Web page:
Romney Backs Taxpayer-Funded Elections, Gives His Base a New Reason to Bitch

Mark Makela/

Mitt Romney just gave the Republican Party’s conservative base another reason to face-palm over their party’s presidential candidate. In an interview on Fox News Sunday, Romney said he “absolutely” supports returning to taxpayer-funded presidential elections if he wins in 2012 and runs for a second term in 2016. “To be competitive, we’re obviously following suit,” he said of his decision to forgo public financing, like the Obama campaign. “But I’d far rather have a setting where we had both agreed to the federal spending limits.”

It’s a strange statement for Romney to make, especially given his still-uneasy relationship with the Republican right. Conservatives, whom Romney needs to turn out in droves in key battleground states this fall, vehemently oppose taxpayers footing the bill for elections of any kind—local, state, or national. Conservative attorneys have made a career out of challenging and gutting public financing programs; recently they’ve scored wins doing just that in North Carolina and Arizona. One of the first acts of the current GOP’s House majority was a vote to repeal the federal public financing system. (The Democrat-controlled Senate did not follow suit.)

First conceived in the wake of the scandals of the 1974 presidential election, publicly-financed elections were seen as a way to ween candidates from the big checks and undue influence of private donors. Instead, a fixed amount of taxpayer money would be set aside for presidential candidates. Everyone from Ronald Reagan and George H.W. Bush to Jimmy Carter and Bill Clinton took public money for their presidential campaigns.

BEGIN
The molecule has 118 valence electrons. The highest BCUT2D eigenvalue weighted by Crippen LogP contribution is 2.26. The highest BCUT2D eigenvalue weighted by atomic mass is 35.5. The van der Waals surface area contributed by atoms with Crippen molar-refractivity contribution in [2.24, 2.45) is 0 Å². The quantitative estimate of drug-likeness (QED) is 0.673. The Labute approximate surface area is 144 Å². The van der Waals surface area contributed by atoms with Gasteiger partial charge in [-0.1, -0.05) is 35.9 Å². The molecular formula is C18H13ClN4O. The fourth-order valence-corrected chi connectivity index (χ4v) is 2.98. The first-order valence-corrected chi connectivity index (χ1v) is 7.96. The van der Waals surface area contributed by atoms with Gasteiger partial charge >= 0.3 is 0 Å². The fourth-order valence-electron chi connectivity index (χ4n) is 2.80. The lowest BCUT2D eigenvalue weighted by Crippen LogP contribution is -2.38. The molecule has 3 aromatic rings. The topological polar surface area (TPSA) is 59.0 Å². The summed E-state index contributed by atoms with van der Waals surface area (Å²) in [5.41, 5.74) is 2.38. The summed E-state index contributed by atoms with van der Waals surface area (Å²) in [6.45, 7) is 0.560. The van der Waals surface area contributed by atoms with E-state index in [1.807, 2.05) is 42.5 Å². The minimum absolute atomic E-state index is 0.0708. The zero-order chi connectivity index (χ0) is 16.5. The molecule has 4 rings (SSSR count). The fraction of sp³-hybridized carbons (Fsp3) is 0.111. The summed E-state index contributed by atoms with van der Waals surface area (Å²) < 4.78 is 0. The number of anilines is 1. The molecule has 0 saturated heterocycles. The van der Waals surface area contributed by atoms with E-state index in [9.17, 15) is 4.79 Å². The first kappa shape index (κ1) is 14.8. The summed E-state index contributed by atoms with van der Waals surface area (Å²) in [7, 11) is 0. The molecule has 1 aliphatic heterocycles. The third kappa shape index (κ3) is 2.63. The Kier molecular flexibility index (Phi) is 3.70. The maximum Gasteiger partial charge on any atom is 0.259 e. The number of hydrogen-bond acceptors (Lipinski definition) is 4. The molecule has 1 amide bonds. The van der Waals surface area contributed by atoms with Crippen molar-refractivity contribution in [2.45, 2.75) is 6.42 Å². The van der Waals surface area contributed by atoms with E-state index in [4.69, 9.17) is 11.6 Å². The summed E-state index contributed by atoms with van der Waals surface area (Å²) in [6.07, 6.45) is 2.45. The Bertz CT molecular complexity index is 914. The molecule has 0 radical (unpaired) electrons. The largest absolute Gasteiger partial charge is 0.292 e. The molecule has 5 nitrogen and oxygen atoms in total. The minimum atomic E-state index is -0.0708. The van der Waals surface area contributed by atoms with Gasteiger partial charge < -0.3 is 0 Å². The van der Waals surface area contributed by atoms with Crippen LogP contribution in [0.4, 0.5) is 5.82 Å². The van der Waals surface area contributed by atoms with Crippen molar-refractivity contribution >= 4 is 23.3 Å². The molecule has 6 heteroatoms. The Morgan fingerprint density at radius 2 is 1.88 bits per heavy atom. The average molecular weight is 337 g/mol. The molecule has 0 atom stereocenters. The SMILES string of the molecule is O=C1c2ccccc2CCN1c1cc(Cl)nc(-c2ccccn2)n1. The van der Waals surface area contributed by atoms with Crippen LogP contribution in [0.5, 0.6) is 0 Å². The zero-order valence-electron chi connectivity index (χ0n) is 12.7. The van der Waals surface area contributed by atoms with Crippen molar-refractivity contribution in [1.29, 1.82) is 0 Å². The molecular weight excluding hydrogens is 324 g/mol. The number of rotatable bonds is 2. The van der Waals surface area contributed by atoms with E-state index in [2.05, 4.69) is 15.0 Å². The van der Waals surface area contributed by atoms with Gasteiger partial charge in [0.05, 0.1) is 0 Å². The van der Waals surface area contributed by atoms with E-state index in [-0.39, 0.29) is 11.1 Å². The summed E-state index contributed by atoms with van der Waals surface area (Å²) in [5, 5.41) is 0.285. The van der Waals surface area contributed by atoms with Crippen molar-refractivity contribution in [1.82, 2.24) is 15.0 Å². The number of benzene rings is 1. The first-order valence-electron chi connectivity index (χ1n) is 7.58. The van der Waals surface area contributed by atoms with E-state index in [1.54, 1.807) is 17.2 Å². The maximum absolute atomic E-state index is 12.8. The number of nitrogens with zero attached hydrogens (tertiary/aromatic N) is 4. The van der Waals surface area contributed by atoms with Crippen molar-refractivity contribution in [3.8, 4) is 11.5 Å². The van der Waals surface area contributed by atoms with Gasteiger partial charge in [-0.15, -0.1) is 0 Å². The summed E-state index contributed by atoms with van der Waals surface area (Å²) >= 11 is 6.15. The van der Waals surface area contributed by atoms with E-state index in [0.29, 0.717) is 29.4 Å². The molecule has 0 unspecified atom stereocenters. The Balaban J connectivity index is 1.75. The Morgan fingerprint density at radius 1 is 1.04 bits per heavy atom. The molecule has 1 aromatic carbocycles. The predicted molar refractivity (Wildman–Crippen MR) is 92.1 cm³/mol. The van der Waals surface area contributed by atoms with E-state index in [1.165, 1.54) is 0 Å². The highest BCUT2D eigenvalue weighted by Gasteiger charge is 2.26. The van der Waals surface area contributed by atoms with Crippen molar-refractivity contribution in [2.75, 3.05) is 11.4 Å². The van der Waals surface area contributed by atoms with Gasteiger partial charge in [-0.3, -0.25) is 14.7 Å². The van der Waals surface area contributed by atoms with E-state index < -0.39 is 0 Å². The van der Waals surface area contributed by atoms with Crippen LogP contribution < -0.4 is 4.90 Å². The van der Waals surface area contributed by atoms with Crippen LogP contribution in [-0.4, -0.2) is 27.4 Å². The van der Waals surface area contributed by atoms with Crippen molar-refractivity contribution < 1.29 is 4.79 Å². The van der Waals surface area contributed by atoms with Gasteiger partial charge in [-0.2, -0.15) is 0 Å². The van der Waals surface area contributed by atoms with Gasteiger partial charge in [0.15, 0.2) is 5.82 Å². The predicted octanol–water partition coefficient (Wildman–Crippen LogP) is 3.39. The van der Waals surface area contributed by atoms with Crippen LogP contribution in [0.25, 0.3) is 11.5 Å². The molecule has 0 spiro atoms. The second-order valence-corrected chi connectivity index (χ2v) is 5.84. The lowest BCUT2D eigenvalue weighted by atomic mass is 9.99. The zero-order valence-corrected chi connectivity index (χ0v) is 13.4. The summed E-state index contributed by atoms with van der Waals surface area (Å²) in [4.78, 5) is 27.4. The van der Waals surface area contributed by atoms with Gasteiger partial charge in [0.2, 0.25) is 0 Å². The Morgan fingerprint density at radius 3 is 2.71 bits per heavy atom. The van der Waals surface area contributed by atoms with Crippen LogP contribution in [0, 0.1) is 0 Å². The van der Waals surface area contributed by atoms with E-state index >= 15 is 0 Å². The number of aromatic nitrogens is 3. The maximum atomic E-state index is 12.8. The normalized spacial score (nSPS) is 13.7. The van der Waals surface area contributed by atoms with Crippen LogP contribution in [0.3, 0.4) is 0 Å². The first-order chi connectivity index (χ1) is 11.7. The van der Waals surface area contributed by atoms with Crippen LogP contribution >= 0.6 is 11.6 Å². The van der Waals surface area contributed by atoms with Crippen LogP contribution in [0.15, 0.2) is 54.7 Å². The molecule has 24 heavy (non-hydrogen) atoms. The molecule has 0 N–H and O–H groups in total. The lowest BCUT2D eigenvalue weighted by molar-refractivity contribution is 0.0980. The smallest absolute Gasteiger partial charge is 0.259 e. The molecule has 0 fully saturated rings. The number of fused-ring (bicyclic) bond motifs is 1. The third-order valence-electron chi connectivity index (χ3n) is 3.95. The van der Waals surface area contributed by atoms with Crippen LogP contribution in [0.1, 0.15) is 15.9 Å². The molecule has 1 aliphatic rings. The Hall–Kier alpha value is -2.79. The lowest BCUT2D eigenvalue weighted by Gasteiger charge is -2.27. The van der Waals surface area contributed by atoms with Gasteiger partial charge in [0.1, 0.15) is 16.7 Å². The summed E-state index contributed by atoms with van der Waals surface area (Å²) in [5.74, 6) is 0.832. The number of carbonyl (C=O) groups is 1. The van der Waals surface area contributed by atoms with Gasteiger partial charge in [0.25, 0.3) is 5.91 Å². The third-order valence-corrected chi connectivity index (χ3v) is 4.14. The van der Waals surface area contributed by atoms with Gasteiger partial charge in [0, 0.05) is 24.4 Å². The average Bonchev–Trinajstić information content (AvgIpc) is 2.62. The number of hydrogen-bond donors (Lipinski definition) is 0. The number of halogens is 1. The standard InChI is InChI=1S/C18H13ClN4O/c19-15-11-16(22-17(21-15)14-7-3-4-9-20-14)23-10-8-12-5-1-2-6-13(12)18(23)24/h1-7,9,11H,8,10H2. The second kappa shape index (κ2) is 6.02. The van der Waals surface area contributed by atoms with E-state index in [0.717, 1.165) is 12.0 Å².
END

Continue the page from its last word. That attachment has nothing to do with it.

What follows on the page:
In 2008, Barack Obama sensed he could raise more money on his own, and so broke a previous pledge to accept public financing. He trounced McCain in the campaign money race, ultimately spending $730 million to McCain’s $333 million. This presidential campaign, it was never in doubt that Obama and Romney would reject public funds, teeing up the first general election since Watergate with neither candidate taking taxpayer money. Doing so would’ve capped the candidates’ campaign spending at $45.6 million during the primary season and $91.2 million in the general election. In contrast, the Obama campaign has spent $263 million and Romney team $163 million to date.

The Public Campaign Action Fund, a supporter of less money in elections, called on both candidates to offer plans to revamp the country’s outdated public financing system. “Both candidates like to talk about the influence of money on their opponent’s policies,” said David Donnelly, executive director of Public Campaign Action Fund, “but neither has offered a plan on how to address it.”


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